Coral bleaching occurs when high heat and bright sunshine cause the metabolism of the algae to speed out of control, and they start creating toxins. The polyps essentially recoil. “The algae are spat out,” Dr. Wilkinson said.

    The corals look white afterward, as though they have been bleached. If temperatures drop, the corals’ few remaining algae can reproduce and help the polyps recover. But corals are vulnerable to disease in their denuded condition, and if the heat stress continues, the corals starve to death.

    Even on dead reefs, new coral polyps will often take hold, though the overall ecology of the reef may be permanently altered. The worst case is that a reef dies and never recovers.

    In dozens of small island nations and on some coasts of Indonesia and the Philippines, people rely heavily on reef fish for food. When corals die, the fish are not immediately doomed, but if the coral polyps do not recover, the reef can eventually collapse, scientists say, leaving the fishery far less productive.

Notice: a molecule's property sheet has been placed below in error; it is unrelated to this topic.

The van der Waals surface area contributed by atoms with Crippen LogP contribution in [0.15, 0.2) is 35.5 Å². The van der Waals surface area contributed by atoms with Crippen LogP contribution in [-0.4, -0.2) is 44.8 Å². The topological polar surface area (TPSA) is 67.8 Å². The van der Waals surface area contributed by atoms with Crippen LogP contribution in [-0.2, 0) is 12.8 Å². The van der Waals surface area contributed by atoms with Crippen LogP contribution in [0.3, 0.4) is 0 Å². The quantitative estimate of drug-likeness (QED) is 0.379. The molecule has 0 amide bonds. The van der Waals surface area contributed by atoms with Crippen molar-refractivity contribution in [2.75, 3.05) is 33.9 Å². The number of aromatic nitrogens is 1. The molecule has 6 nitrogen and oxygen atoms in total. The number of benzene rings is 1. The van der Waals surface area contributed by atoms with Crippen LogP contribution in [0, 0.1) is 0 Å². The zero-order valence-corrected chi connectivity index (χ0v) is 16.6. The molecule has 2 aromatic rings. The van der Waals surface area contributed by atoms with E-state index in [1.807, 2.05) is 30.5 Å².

Research shows that is already happening in parts of the Caribbean, though people there are not as dependent on fishing as those living on Pacific islands.

    It will be months before this year’s toll is known for sure. But scientists tracking the fate of corals say they have already seen widespread bleaching in Southeast Asia and the western Pacific, with corals in Thailand, parts of Indonesia and some smaller island nations being hit especially hard earlier this year.

    Temperatures have since cooled in the western Pacific, and the immediate crisis has passed there, even as it accelerates in places like the Caribbean, where the waters are still warming. Serious bleaching has been seen recently in the Flower Garden Banks, a marine sanctuary off the Texas-Louisiana border.

    In Thailand, “there some signs of recovery in places,” said James True, a biologist at Prince of Songkla University. But in other spots, he said, corals were hit so hard that it was not clear young polyps would be available from nearby areas to repopulate dead reefs.